Have you ever walked on eggshells around someone, been over concerned about how bad they will feel if you give them bad news, or avoided constructive confrontations as a leader? If you have done any of these, are “fragilizing”, and it will hinder your leadership power.
Fragilizing is the tendency to treat another person as if they are brittle and easily derailed, thus a “fragile” person. The result of this attitude is that leaders do not bring important truths to their directs about performance problems, attitudes, goal issues and cultural meltdowns. Problems don’t get solved, and the person is actually done no favors. He becomes, actually, more defensive, disempowered, in denial or entitled. And your mandate is decelerated, not accelerated. Fragilizing is a common leadership problem, and it is destructive to your goals. Here are some tips to help you move toward a healthier engagement with those in your organization.
- Own the problem. The person you are walking on eggshells around is not the problem, it is some trigger inside your head. Spend less time worrying about how to say something “just right” so they won’t be disappointed, and spend more figuring out where your tendency came from (family of origin? an important person in your life? School? Church? Another organization?). This will give you more reality, so that you are not so worried. A leader should never harm anyone, but she must hurt people (that is, bring them out of their comfort zone) on a regular basis. The more you own this, the better your behavior will become.
- Draw the line. There is a big difference between someone who is fragile, and someone who is sensitive or reactive. A truly fragile person simply cannot handle tough realities, and literally falls apart. I’m talking about nervous breakdowns, not being able to get out of bed to go to work the next morning because they are clinically depressed, or having to be hospitalized in a psychiatric facility. As a psychologist, I have dealt with many fragile people, and, even if they want to hear hard truths, they are too damaged to hear them, and need intensive healing over time. A sensitive or reactive person, however, has deep feelings and may get upset easily, but he can still rally, adapt, function, perform and stabilize his feelings. So draw a line between the two. Sensitive and reactive people need to be understood, but they also need to take responsibility for the sensitivity and work on it themselves. To give them special treatment because they have emotional reactions is not a good thing in an organization. Point this out and offer resources: HR, a book, counseling or a support group. Sometimes, simply being aware of the tendency is enough for the person.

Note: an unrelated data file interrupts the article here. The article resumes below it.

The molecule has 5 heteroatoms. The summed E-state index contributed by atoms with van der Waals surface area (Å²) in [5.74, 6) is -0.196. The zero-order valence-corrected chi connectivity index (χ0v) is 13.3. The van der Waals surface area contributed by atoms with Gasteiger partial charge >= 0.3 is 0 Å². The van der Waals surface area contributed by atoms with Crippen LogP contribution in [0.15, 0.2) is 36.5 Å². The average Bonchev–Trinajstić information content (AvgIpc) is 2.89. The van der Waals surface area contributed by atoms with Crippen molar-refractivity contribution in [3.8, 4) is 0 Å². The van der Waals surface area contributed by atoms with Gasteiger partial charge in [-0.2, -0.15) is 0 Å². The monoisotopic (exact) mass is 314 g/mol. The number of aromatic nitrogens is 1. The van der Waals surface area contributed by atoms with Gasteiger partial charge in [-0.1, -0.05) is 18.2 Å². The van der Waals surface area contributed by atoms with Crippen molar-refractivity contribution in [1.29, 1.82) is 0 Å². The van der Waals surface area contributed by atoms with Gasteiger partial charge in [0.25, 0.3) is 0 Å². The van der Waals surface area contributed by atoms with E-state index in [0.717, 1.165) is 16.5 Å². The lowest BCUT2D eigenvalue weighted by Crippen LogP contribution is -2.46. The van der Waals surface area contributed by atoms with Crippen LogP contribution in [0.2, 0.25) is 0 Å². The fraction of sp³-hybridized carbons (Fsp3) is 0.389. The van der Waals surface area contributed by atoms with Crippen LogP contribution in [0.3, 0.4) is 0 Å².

- Think about how you respond to negative realities. When someone gives you bad news, disappoints or confronts you, how do you yourself handle it? When the fast food restaurant didn’t have your french fries, did you drive off a cliff or have to take off work for the rest of the day? Of course not. You were disappointed, had some bad feelings, then adapted and found another way to behave. In other words, you were resilient. If you can handle negative realities, so can they.
- Respect others enough to give them the truth. Simply put, telling the truth means “I respect you that you can handle this.” No directness means “I don’t respect you and think you’re weak.”
- Make healthy confrontation one of your cultural norms. High performing organizations are supportive, productive and also confrontative with each other. They simply tell the truth directly, but with warmth and no harshness. Simply start doing this behavior, several times a week, in your sphere of influence. You will find that people respond well, perform better, and best of all, feel empowered to not fragilize those who are also reporting to them. Build the muscle of telling the truth as simply “what we do” in your organization. Let it become viral.
Fragilizing in leadership is resolved by simply treating people as adults: kind, warm but direct and to the point. This works. For more info, my and Henry Cloud’s book How to Have That Difficult Conversation You’ve Been Avoiding is a good resource as well.
Best to your leadership.